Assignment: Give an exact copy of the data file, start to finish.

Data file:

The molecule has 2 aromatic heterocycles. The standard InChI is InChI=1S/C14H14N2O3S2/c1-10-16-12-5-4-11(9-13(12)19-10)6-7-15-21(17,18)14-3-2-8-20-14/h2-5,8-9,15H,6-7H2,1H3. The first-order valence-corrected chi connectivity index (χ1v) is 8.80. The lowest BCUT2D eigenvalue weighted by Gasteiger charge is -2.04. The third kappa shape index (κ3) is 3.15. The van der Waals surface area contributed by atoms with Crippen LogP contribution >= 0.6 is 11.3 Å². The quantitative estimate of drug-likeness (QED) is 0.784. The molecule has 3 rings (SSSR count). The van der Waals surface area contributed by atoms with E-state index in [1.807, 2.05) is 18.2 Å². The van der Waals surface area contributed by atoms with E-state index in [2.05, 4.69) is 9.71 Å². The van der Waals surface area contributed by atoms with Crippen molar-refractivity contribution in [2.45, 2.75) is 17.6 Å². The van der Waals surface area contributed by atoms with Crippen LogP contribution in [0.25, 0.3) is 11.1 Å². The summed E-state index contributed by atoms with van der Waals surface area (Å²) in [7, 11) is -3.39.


The molecule has 2 aromatic heterocycles. The standard InChI is InChI=1S/C14H14N2O3S2/c1-10-16-12-5-4-11(9-13(12)19-10)6-7-15-21(17,18)14-3-2-8-20-14/h2-5,8-9,15H,6-7H2,1H3. The first-order valence-corrected chi connectivity index (χ1v) is 8.80. The lowest BCUT2D eigenvalue weighted by Gasteiger charge is -2.04. The third kappa shape index (κ3) is 3.15. The van der Waals surface area contributed by atoms with Crippen LogP contribution >= 0.6 is 11.3 Å². The quantitative estimate of drug-likeness (QED) is 0.784. The molecule has 3 rings (SSSR count). The van der Waals surface area contributed by atoms with E-state index in [1.807, 2.05) is 18.2 Å². The van der Waals surface area contributed by atoms with E-state index in [2.05, 4.69) is 9.71 Å². The van der Waals surface area contributed by atoms with Crippen molar-refractivity contribution in [2.45, 2.75) is 17.6 Å². The van der Waals surface area contributed by atoms with Crippen LogP contribution in [0.25, 0.3) is 11.1 Å². The summed E-state index contributed by atoms with van der Waals surface area (Å²) in [7, 11) is -3.39.